Public Transport In Wuhan Shut Down, Prices Of Necessities Go Up Like Crazy

The Wuhan coronavirus is sending shockwaves across the world. Wuhan, the ‘epicentre’ of the epidemic, is currently under lockdown as all modes of public transport are suspended.

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Residents staying in the Hubei capital are also facing another problem – rising prices of necessities like groceries – with some paying as much as $10 for a head of cabbage. Shelves in supermarkets are also empty as people chiong to stock up on what they needed.

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Cabbage sold for S$10 in Wuhan

During the 2019 African Swine Fever outbreak, Wuhan pork prices reached an all-time high of S$5.75/kg. Back then, Wuhan residents prayed that the price of pork would one day drop to the price of cabbage.

Now, that day has arrived, and not because pork has gotten cheaper, but rather because the price of cabbage has skyrocketed.

Translation: I used to wish that the prices of beef and pork will be the same, and it came true! Then I wished that pork and cabbage will have the same price…… today, it, arrived!
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A head of cabbage now range from S$5.84 (RMB30) to S$10.03 (RMB 51.50), according to netizens on Weibo.

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Tomatoes and cauliflower going for exorbitant prices in Wuhan

The humble stir-fried egg with tomatoes dish that’s common in China might also be less affordable now, given the high prices of eggs now.

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This person paid S$10.32 for just 1.866kg of tomatoes, equivalent to $6.88/kg. For comparison, these vegetables are only going for $2.75/kg at NTUC. Talk about an inflation.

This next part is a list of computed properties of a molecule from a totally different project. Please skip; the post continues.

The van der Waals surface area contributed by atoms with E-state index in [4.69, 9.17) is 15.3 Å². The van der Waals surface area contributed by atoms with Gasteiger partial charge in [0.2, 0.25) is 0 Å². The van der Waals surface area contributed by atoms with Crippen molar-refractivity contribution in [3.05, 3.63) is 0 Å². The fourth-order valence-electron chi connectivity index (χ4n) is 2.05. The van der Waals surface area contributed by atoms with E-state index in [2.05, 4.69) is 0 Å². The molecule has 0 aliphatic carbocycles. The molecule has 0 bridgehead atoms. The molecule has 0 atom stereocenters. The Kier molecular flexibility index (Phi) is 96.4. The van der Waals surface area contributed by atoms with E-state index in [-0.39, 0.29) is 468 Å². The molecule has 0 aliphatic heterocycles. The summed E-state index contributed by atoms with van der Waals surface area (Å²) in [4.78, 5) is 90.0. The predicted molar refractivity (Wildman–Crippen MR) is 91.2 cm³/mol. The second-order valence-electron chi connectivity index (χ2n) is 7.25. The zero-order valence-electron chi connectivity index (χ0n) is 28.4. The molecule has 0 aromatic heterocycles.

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Cauliflowers prices have also been on the rise — this, which weighed 2kg, cost S$7.93.

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Cauliflowers were going for around S$0.50/kg in Jun 2018.

Wuhan pork prices are even higher

Pork is practically as valuable as gold now, seeing how this pack of pork belly costs S$24.72.

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Empty shelves in Wuhan supermarkets

Empty shelves were also spotted at supermarkets as people stock up on groceries.

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‘Leftover’ vegetables that were not bought were left scattered around.

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We’re not sure which problem is worse — having expensive groceries or not even having groceries to buy.

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Suppliers accused of raising masks prices

Netizens also accused shopowners of “making a profit off the county’s crisis”.

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Here’s the rant translated from Chinese:

I don’t know about other cities, but I know the pharmacy is raising the prices like crazy, one mask usually costs 15 yuan (S$2.92) but now it has inflated to 30 yuan (S$5.82) or even (S$7.79), and that’s normal.

My friend resorted to buying it online, but it turns out that the prices on Taobao surged to more than 100 yuan (S$19.48). She wanted to buy some which would cost her hundreds. I really despise those who use the nation’s crisis as an opportunity to earn money.

I understand if prices go up by a little but if the prices rise so much, what other motive is there aside from earning money?

E-commerce sites like Taobao have, however, pledged not to inflate the prices of medical essentials like masks and disinfectant, reports South China Morning Post.

E-commerce site He Ma’s pledge to not increase prices and to operate round the clock
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Hope crisis ends soon

It’s sad to see that many people are suffering as a result of the Wuhan virus outbreak.

We hope that the crisis will end soon and that in the meantime, shopowners will not raise their prices in an unreasonable manner.

Featured image adapted from Weibo and Weibo.